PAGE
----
IN RE: Docket Number D-16836/10 KAMINSKI G.

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Family Court, Queens County, New York.

IN RE: Docket Number D-16836/10 KAMINSKI G., A Person Alleged to be a Juvenile Delinquent, Respondent.

Decided: September 02, 2010

Michael A. Cardozo, Corporation Counsel (Latoya S. Jeffers of counsel), New York City, for Presentment Agency. Nadeen Gayle, Brooklyn, attorney for respondent.

By petition filed pursuant to Family Court Act § 310.1 on September 1, 2010 the respondent is alleged to have committed acts which, were he an adult, would constitute the crimes of Attempted Robbery in the First Degree, Robbery in the Second Degree, Grand Larceny in the Fourth Degree, Criminal Possession of Stolen Property in the Fifth Degree, Criminal Possession of a Weapon in the Fourth Degree, and Menacing in the Second Degree. The Court conducted the initial appearance upon the petition, counsel was appointed for the respondent, and the Court directed that respondent be detained by the New York City Department of Juvenile Justice until the next court day for further proceedings.

The juvenile delinquency petition, including its sole supporting deposition, reflects that the charges set forth in this petition arose out of an incident which is alleged to have occurred in Queens County on August 3, 2010 during which it is claimed that the respondent, who is 14 years old, and two unknown accomplices forcibly stole property which included a wallet, an I-Pod touch, an Amazon Kindle, car keys, and a motor vehicle from the victim.   The petition specifically alleges that the respondent possessed, used or threatened the immediate use of a dangerous instrument, a baseball bat, in order to effectuate the forcible taking of property.

The non-hearsay factual allegations in the victim's supporting deposition establish, if true, that the respondent committed acts which, were he an adult, would constitute the completed crimes of Robbery in the First Degree (P.L. § 160.15[3] ), Robbery in the Second Degree (P.L. § 160.10[1] ), Grand Larceny in the Fourth Degree (P.L. § 155.30[5] ), Criminal Possession of Stolen Property in the Fifth Degree (P.L. § 165.40), Criminal Possession of a Weapon in the Fourth Degree (P.L. § 265.01[2] ), and Menacing in the Second Degree (P.L. § 120.14[1] ).

Family Court Act § 315.1 provides for the dismissal of jurisdictionally defective juvenile delinquency petitions (see, Matter of David T., 75 N.Y.2d 927, 928, 555 N.Y.S.2d 675, 554 N.E.2d 1263;  Matter of Detrece H., 78 N.Y.2d 107, 109-110, 571 N.Y.S.2d 899, 575 N.E.2d 385;  Matter of Jahron S., 79 N.Y.2d 632, 640, 584 N.Y.S.2d 748, 595 N.E.2d 823;  Matter of Edward B., 80 N.Y.2d 458, 460, 591 N.Y.S.2d 962, 606 N.E.2d 1353;  Matter of Neftali D., 85 N.Y.2d 631, 634, 628 N.Y.S.2d 1, 651 N.E.2d 869).   Insofar as relevant, this section of the statute reads as follows:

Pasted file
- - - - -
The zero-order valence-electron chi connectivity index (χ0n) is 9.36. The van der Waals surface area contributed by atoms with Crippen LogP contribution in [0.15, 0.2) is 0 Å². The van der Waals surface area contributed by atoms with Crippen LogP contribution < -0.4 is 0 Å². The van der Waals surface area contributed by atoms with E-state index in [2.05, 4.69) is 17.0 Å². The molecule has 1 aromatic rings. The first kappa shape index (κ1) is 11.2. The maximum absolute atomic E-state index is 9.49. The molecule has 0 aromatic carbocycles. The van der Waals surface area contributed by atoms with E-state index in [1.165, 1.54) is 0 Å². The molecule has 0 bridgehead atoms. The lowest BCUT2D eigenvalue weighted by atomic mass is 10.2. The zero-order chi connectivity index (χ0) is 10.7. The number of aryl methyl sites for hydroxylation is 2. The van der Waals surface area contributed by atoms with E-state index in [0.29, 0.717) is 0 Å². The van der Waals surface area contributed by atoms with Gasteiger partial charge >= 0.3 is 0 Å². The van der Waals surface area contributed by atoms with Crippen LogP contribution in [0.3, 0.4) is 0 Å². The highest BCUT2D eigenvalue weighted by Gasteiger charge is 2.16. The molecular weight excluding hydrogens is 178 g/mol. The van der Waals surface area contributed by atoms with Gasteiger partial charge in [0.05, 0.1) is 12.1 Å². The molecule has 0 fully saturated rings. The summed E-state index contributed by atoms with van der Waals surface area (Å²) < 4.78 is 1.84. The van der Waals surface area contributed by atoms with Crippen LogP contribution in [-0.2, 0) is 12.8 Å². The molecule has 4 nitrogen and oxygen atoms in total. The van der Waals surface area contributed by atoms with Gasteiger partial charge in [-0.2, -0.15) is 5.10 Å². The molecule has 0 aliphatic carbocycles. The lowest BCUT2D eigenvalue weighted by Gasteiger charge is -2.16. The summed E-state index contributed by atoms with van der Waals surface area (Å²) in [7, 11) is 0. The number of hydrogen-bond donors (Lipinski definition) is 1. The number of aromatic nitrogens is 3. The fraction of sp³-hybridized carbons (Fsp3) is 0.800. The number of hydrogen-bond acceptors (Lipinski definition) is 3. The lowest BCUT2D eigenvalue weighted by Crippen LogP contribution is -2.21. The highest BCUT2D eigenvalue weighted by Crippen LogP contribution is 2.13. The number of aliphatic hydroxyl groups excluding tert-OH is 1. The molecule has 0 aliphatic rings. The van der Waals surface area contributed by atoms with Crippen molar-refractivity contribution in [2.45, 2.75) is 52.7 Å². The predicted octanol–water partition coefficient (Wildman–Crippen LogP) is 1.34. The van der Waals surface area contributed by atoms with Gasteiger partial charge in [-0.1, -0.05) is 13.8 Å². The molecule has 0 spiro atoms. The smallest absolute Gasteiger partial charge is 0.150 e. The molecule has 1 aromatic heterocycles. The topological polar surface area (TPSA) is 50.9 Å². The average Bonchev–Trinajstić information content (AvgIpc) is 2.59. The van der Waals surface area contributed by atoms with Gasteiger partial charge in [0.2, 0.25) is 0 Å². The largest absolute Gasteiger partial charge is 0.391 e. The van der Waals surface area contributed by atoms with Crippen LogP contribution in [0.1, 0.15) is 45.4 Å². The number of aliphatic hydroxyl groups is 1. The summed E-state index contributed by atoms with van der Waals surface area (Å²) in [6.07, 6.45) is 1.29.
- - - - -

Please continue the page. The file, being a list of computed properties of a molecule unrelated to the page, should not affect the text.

1.  A petition of a count thereof is defective when:

(a) it does not substantially conform to the requirements stated in sections 311.1 and 311.2 ․

(b) the allegations demonstrate that the court does not have jurisdiction over the crime charged (italics added);  or

(c) the statute defining the crime is unconstitutional or otherwise invalid.

2. An order dismissing a petition as defective may be issued upon the motion of the respondent or of the court itself.

 In this case, the non-hearsay factual allegations in the victim's supporting deposition establish, if true, that the respondent and his two accomplices forcibly stole property from the victim and that during the commission of the crime respondent used or threatened the immediate use of a dangerous instrument (a baseball bat) in order to effectuate the forcible taking of the victim's property (see generally, People v. Miller, 87 N.Y.2d 211, 214-215, 638 N.Y.S.2d 577, 661 N.E.2d 1358;  People v. Fullan, 92 N.Y.2d 690, 692, 685 N.Y.S.2d 901, 708 N.E.2d 974).   The accusatory portion of the juvenile delinquency petition (i.e., the verified petition) charges respondent with the commission of 5 completed crimes including Robbery in the Second Degree, Grand Larceny in the Fourth Degree and Menacing in the Second Degree, and in the sixth count respondent is also charged with having committed an act which would constitute the crime of Attempted Robbery in the First Degree.

 Given the factual allegations in the supporting deposition, the charge of Attempted Robbery in the First Degree appears to be inconsistent with the counts charging the completed acts of Robbery in the Second Degree, Grand Larceny in the Fourth Degree and Menacing in the Second Degree.   While a prosecutor is authorized to determine who and what to prosecute as well as the specific crimes with which a defendant will be charged (People v. Zimmer, 51 N.Y.2d 390, 395, 434 N.Y.S.2d 206, 414 N.E.2d 705;  Matter of Schumer v. Holtzman, 60 N.Y.2d 46, 52, 467 N.Y.S.2d 182, 454 N.E.2d 522;  Matter of Holtzman v. Goldman, 71 N.Y.2d 564, 573, 528 N.Y.S.2d 21, 523 N.E.2d 297;  People v. Harper, 75 N.Y.2d 313, 318, 552 N.Y.S.2d 900, 552 N.E.2d 148), the prosecutor cannot draft an accusatory instrument in order to evade limitations placed upon the subject matter jurisdiction of a court.